The students at Rutgers are very diverse. You can always find someone who has similar interest to yours. What I find the most enjoyable about Rutgers students is that they have Rutgers pride! Each and every one of them enjoy being a student at Rutgers!
We are a very diverse campus. Everyone is different. I think overall people embrace eachother. My new friends have taught me about their cultural backgrounds, unique quirks, and artistic expressions, all of which broaden my awareness.
The majority of my classmates are engineering students. They are driven and determined to succeed in their careers. Many of them are confident on what their majors are and exactly what they will do after they graduate. Many are also unsure of what exactly they will do after college, or what they want to major in. The people themselves are extremely diverse, some traveling to Rutgers from half an hour away and some from China.
Fun-loving party people who know when to take the lamp shades off their heads and just study.
Everyone is eager to make friends in the beginning, but once people have formed their cliques it becomes a little difficult to talk to people. There is a lot of diversity in this school so it is easier to find people with similar interests, much easier to find people completely different from you.
Everyone is willing to help each other learn the material.
My classmates are all interesting, fun-loving people who seem to really enjoy their classes and their lives.
Obnoxious. Too proud of their engineering majors, even though they have embarassing GPAs
Loud party goers.
My classmates are diverse, friendly, hard working and ambitious.
My classmates are a diverse group of people who have differnt backgrounds and opinions.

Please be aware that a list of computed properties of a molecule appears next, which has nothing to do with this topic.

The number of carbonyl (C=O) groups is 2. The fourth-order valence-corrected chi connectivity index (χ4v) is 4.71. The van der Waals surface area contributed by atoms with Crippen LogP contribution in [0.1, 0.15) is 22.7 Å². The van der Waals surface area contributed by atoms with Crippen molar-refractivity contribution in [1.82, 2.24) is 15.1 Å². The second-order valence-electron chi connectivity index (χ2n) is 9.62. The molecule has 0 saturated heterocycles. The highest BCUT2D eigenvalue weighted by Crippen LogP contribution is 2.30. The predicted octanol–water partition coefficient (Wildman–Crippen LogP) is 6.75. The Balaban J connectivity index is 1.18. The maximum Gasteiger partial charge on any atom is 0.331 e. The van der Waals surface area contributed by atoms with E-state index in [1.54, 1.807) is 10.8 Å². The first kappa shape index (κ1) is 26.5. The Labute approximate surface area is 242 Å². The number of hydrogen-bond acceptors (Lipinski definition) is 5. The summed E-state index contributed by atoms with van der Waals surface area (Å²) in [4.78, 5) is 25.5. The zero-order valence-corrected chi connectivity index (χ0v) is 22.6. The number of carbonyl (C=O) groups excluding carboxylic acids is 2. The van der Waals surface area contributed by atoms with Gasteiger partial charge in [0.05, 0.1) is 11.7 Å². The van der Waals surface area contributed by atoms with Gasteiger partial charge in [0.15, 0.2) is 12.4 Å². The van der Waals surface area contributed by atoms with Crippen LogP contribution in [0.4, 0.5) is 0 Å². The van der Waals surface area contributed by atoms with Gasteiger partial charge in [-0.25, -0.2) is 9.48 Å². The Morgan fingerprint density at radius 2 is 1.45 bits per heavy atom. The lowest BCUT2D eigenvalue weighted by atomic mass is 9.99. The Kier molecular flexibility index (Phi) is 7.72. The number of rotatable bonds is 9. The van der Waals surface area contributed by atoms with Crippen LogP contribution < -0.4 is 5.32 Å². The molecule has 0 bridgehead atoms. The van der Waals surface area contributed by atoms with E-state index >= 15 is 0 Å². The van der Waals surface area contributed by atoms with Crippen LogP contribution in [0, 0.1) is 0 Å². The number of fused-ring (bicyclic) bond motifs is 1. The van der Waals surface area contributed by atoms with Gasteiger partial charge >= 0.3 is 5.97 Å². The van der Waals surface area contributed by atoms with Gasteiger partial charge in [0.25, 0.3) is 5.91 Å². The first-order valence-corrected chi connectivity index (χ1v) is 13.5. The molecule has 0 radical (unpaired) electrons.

The variety of races and ethnicities at Rutgers is unbelievable. I still don't believe that one race or ethnicity dominates, which is awesome, as it allows everyone to be comfortable, have others to associate with, and not have to worry about being looked down upon by others. I feel like the only students who are out of place are those who put themselves in that situation. As a transfer student I was worried about making friends with students who have common interests as me, and although it took me a few weeks, I ended up finding great friends who continue to be my friends today.
Encountering people from a different race and class is an everyday occurrence at Rutgers University. The melting pot that is New Brunswick brings all walks of life together in a college town. To say that anyone would feel out of place here would be silly. Attire to class is dependent upon one major factor. This variable is the time of the class in question. Any class that starts before noon will most likely yield a class full of coffee driven pajama wearing kids. Any class that falls on the other side of noon will bring forth students in their "normal" attire. I say normal because depending on the department of which the class falls in, you will most likely be around a certain group of students. Environmental classes will have many more "down to earth" students than say Calculus II. All four major dining halls will have several defined groups in attendance at all times. Everything from the "gym rat" to the "nerd" will all be eating in a common space with no altercations arising in all my four years here. Most of the students seem to come from in state, with a higher percentage from north jersey than down south. Because of this there seems to be more than enough stuck up attitudes to go around. But as said before, there are plenty good eggs to overpower the bad.
My classmates are very racially, religiously and political diverse which makes for a huge and important differences in point of views yet always somehow manage to get along with each other.
My classmates are a mixture of extremely smart young adults and your typically students who show that they do not really care. Its all up you of whether you want to take your classes seriously or just become another number in the class. Most students are full of questions and seem really interested in understanding the material but then there are those few who may have not matured yet or fully realized that their paying for these courses and should take them seriously.
Because of the large school size, the student population is incredibly diverse. Because Rutgers integrated Douglass College (formerly the Women's College of New Jersey), there are a lot of programs focused on tolerance and understanding, along with gender-neutral and -only dorms and dorms for LGBT members and supporters.